Pitching for the DevCSI Developer Challenge at Open Repositories 11On the first day of pre-conference meetings at Open Repositories 2011 we started promoting the DevCSI Developer Challenge. We visited all of the meetings we could and encouraged people, to:
- if at all possible, enter
- come along to the Developer Lounge during the conference and at the final ‘Show and Tell Session’ on Thursday afternoon to see ‘the future of repostiories’
- encourage any of their colleagues who might have good ideas and some development skills to step up.
Each of the meetings had a different mood. The Fedora Commons committers were committed to solving fundamental architectural questions around authentication, authorisation, modularity and so on. The Hydra Partners were heads-down bringing together threads of work that have been going on all over the world on a major application. The Curate Camp, was set up as a kind of unconference where delegates had to choose/vote from a list of topics (e.g. community consensus on the tools, specifications, and microservices that are most needed; use cases for those tools, specs, and services; and interoperability among tools and repositories/digital asset management systems) in the area of curation, either presented prior to the meeting or during and discuss them for 30 minutes. If discussions were deemed valuable enough to continue, they did, if not, they moved on to the next one.
And the DSpace group had started their session with some blue-sky dreaming. They compiled a list of points on “What’s the modern Repo?”. This is pretty close to our developer challenge theme of “The Future of Repositories”. Below, see a transcript of a whiteboard, taken from an EtherPad document from the DSpace meeting that we were not attending, via Tim Donohue. Might lack a little context, but worth glancing through for inspiration.
There are some key words and phrases here we might have heard 5 years ago at the first OR in Sydney, such as “submission should be much much easier” or “preservation”. But back then we would not have been hearing about Dropbox, the beautifully simple cloud-based file replication system or the SWORD deposit protocol because they were not invented yet and nobody knew we wanted them until developers made them.
One thing on the list is “new name”. A potential entry in could be built around that. Think of a new name instead of repository and show something that demonstrates what it would look like.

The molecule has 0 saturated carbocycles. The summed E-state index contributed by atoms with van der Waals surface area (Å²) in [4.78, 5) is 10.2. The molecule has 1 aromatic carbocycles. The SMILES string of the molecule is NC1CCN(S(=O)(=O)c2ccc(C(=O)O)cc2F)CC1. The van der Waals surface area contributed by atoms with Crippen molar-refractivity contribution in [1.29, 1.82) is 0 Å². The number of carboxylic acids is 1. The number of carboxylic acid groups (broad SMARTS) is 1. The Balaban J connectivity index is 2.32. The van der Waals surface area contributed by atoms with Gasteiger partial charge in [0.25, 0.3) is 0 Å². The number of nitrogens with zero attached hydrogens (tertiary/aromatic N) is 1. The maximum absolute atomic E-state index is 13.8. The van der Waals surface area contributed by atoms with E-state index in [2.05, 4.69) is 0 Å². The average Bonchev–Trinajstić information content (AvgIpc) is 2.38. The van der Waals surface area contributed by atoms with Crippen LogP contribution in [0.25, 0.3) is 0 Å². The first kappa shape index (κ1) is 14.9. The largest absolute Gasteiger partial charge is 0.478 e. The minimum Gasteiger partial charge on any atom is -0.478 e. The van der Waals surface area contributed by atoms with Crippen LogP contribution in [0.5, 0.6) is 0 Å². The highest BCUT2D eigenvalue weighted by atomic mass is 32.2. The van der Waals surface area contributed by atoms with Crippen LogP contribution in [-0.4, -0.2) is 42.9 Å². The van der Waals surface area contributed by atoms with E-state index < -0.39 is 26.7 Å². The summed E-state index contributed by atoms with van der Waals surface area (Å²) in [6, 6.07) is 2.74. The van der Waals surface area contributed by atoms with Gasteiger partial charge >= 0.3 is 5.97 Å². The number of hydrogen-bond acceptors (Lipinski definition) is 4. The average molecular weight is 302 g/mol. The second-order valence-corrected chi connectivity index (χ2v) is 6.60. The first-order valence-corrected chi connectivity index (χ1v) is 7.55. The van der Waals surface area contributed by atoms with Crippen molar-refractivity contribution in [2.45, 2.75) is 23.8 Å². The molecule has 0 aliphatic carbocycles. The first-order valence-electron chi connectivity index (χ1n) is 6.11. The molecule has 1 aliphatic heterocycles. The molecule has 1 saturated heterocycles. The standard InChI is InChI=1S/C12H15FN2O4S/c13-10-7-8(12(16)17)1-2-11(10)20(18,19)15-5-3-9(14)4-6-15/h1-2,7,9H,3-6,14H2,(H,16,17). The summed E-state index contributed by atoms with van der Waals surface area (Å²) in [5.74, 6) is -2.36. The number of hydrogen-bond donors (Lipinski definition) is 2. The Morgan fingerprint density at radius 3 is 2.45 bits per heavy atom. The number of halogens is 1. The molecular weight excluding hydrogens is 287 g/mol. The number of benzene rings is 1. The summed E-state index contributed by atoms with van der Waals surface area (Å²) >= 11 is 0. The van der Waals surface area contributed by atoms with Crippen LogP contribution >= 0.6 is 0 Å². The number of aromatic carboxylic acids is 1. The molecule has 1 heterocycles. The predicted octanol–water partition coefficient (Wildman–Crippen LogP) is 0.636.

Or could you re-imagine the repository as set of small pieces that all “do one thing, [&] do it well”? Get one piece working, and tell us about the rest.
“What’s the modern repo?” Brainstorm
Link (including photo: https://wiki.duraspace.org/display/DSPACE/Brainstorming+Activity)
– not just research: photos, music, data, etc
— More different kinds of content and metadata
– research management systems
— CRIS moves the repository to the back-end. As CRIS will be the front end
— In edinburgh, PURE is being used with the LNI to ingest
– simple (visual?) import — think dropbox?
– SWORD / SWORD2
– Scott: submission should be much much easier.
– Bram: ScribD also had very easy upload, but poor in metadata. Nice feature in embedding lists & collections in other applications
– automated metadata capture
– content easy to use / reuse
– branding / theming
– customisations (metadata and metadata structure)
– storage system integrations
– flexible content workflows
– versioning / relationships
– flexible authorisation
– give control to user communities (branding, etc)
– complex objects (representation of), human- and machine-readable
– scientific data sets
– content reuse (“open” data)
– eg. embed in dept website
– search (easy)
– faceting / filtering
– statistics: regular reports to item authors (like Digital Commons), plus usage/admin reporting
– bot filtering
– getting stuff out
– disciplinary aggregation
– creating adhoc “sets” of content
– (this made me think of http://www.apsr.edu.au/orca/ – Kim)
– shareable metadata
– different metadata “views”
– shared version vs local use
– new name: just “repository” or “storage”?
– identifiers / persistance (flexible, granular, parts of items, people, collections)
– the perils of handles…
– DOIs vs Handles
– Truly *external* IDs
– access / privacy
– “repository / DAM system that can display stuff vs. CMS that can do DAM”
– do one thing, do it well
– flexible metadata schema
– make data usable http://piratepad.net/or11dspacemeeting[Update: added license] Copyright Peter Sefton and Mahendra Mahey, 2011-06-07. Licensed under Creative Commons Attribution-Share Alike 2.5 Australia. <http://creativecommons.org/licenses/by-sa/2.5/au/>